I have been painting at Gambrill Mill for years now. It is one of my favorite places to paint for a number of reasons. I love the possibilities. There is a lovely meandering stream, open fields , tall mature trees, a railroad bridge and is not heavily populated so I usually have the place to myself.
HISTORY: “Gambrill Mill was part of a large land holding originally owned by James Marshall. (Hmmm could be one of my husband’s relations. Lots of Marshalls in his family. We often attend the Marshall Reunion in Southwestern Virginia) The Gambrill Mill (also known as Araby Mill) was built in 1830, and purchased by James H. Gambrill in 1855. Gambrill owned and operated the mill into the 1890s. It was very successful and even continued after the Battle of Monocacy when it was used as a field hospital. The Gambrills lived in a beautiful mansion and loved entertaining.
Hard to imagine that this bucolic landscape was once part of a Civil War skirmish. Approximately 150 years ago General Jubal Early led 15,000 Confederate forces across the Potomac River and into Maryland. The battle was fought in and around this area of Gambrill Mill. The idea was to overtake Washington DC and continue on to Point Lookout in southern Maryland where they had hoped to free the confederate POW’s. The Battle of Monocacy on July 9, 1864 was won by the Confederacy but the Union forces led by General Lew Wallace, who interestingly enough would later in life write the novel Ben Hur , delayed them in time for General Grant to move some troops from Richmond to Washington DC to defend. “It was called the battle that saved Washington,”
To my delight, I discovered a very prolific and hardworking artist who sketched at Gambrill Mill during the battle. Wouldn’t you have liked to have met him? I know I would. How brave he must have been to have put himself right in the middle of battle.
CIVIL WAR ARTIST: Alfred Robert Waud was an American artist and illustrator, born in London, England. He is most remembered for the sketches he made as an artist correspondent during the American Civil War. In 1860, Alfred Waud became an illustrator or “special artist” (a full-time paid staff artist) for the New York Illustrated News. “Alfred Waud attended every battle of the Army of the Potomac between the First Battle of Bull Run in 1861 and the Siege of Petersburg in 1865. Alfred was one of only two artists present at the Battle of Gettysburg. His depiction of Pickett’s Charge is thought to be the only visual account by an eyewitness”.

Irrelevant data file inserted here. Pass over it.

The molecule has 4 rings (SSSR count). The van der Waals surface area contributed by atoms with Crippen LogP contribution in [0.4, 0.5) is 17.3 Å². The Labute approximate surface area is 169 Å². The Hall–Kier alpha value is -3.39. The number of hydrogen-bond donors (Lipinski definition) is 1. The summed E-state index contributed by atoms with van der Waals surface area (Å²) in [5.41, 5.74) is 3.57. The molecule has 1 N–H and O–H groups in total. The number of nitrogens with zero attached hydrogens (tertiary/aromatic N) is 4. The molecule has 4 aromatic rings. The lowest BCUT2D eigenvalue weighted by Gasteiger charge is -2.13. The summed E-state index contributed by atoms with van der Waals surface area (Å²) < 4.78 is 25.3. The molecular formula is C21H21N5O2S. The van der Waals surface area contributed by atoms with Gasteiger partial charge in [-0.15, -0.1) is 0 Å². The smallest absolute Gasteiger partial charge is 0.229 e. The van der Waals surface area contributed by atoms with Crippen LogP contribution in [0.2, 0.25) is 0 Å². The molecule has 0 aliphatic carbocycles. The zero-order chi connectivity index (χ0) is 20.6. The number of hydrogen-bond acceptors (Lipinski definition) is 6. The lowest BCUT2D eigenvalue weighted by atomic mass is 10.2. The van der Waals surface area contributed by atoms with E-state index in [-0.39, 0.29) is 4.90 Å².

THE PROCESS: “During the Civil War all images in a publication had to be hand drawn and engraved by skilled artists. Photography existed but there was no way to transfer a photograph to a printing plate since this was well before the advent of the halftone process for printing photographs. Photographic equipment was too cumbersome and exposure times were too slow to be used on the battlefield.” Once the artist finished the sketch it was then sent by courier back to the newspaper office. Then the engraver took over creating an engraving on a 4 inch block of boxwood. They would combine these little engravings together to make one large illustration. Then the wood engraving was copied by an electrotype process which produced a metal printing plate.
Alfred Waud Harpers Weekly Civil War Artist
Photo of Alfred R. Waud, artist of Harpers Weekly, sketching on the outskirts of Gettysburg Battlefield in Pennsylvania. PHOTOGRAPHER / CREDIT: Timothy H. O’Sullivan
DATE: July 1863
This drawing shows the destruction of the RR bridge over the Monocacy River. It looks like it also shows the original covered bridge which was burned down to keep the Confederates from advancing. Artist: Waud, Alfred R. (Alfred Rudolph), 1828-1891, Source: Morgan collection of Civil War drawings (Library of Congress)
This is an older painting done in the hot heat of summer. It shows the same area over the Monocacy River where the railroad bridge is and still in use. Looking at this painting I want to go back into it and soften the bridge but I think I will leave it alone. I rarely change older paintings preferring to leave them alone and move on. Unless, of course, I were to show this piece then maybe a few adjustments. It’s really interesting to know the history of this place and to be painting and hear the train go by.
My most recent work entitled ” Gambrill Stream in February” (16×20) oil on linen. You can see the working method used on this easel painting. I began with a light wash keeping on the forms loose because I want to stress a sense of atmosphere on a cold February day. Continue to develop the composition trying not to get caught up into the details too soon. Next I want to describe the foreground water reflections. I notice by the third pass that the water has become much too high in chroma. The water as I recall was very grayish blue and so I had to pull down the intensity. I made a choice not to try to copy all of the branches but to “suggest” as much as possible.